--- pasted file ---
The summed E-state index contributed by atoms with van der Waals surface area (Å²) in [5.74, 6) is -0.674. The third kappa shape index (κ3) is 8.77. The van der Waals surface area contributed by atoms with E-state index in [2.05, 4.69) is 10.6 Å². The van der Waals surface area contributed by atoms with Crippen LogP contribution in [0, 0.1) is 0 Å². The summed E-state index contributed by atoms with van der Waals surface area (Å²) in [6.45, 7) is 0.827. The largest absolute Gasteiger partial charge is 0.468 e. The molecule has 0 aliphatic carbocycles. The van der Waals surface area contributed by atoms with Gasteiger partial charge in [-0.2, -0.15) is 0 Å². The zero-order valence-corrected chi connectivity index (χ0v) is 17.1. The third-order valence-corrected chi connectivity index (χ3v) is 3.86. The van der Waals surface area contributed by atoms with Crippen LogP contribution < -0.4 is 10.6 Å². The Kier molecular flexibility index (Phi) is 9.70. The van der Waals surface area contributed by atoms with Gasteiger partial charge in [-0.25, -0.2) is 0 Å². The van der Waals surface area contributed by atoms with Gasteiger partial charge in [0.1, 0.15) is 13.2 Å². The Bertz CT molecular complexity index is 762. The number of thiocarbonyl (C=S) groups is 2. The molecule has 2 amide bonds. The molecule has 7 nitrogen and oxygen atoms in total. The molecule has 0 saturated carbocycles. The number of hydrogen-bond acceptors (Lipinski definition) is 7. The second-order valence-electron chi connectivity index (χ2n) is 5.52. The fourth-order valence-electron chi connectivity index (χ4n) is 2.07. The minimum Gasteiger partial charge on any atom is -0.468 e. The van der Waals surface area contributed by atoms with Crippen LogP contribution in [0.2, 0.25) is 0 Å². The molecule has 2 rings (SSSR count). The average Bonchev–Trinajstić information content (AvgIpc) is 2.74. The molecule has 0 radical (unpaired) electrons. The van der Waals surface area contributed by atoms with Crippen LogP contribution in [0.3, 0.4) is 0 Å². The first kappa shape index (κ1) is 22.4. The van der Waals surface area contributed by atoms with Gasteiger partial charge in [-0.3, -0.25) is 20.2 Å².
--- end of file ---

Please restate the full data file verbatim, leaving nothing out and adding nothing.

The summed E-state index contributed by atoms with van der Waals surface area (Å²) in [5.74, 6) is -0.674. The third kappa shape index (κ3) is 8.77. The van der Waals surface area contributed by atoms with E-state index in [2.05, 4.69) is 10.6 Å². The van der Waals surface area contributed by atoms with Crippen LogP contribution in [0, 0.1) is 0 Å². The summed E-state index contributed by atoms with van der Waals surface area (Å²) in [6.45, 7) is 0.827. The largest absolute Gasteiger partial charge is 0.468 e. The molecule has 0 aliphatic carbocycles. The van der Waals surface area contributed by atoms with Gasteiger partial charge in [-0.2, -0.15) is 0 Å². The zero-order valence-corrected chi connectivity index (χ0v) is 17.1. The third-order valence-corrected chi connectivity index (χ3v) is 3.86. The van der Waals surface area contributed by atoms with Crippen LogP contribution < -0.4 is 10.6 Å². The Kier molecular flexibility index (Phi) is 9.70. The van der Waals surface area contributed by atoms with Gasteiger partial charge in [-0.25, -0.2) is 0 Å². The van der Waals surface area contributed by atoms with Gasteiger partial charge in [0.1, 0.15) is 13.2 Å². The Bertz CT molecular complexity index is 762. The number of thiocarbonyl (C=S) groups is 2. The molecule has 2 amide bonds. The molecule has 7 nitrogen and oxygen atoms in total. The molecule has 0 saturated carbocycles. The number of hydrogen-bond acceptors (Lipinski definition) is 7. The second-order valence-electron chi connectivity index (χ2n) is 5.52. The fourth-order valence-electron chi connectivity index (χ4n) is 2.07. The minimum Gasteiger partial charge on any atom is -0.468 e. The van der Waals surface area contributed by atoms with Crippen LogP contribution in [0.2, 0.25) is 0 Å². The molecule has 2 rings (SSSR count). The average Bonchev–Trinajstić information content (AvgIpc) is 2.74. The molecule has 0 radical (unpaired) electrons. The van der Waals surface area contributed by atoms with Crippen LogP contribution in [0.3, 0.4) is 0 Å². The first kappa shape index (κ1) is 22.4. The van der Waals surface area contributed by atoms with Gasteiger partial charge in [-0.3, -0.25) is 20.2 Å².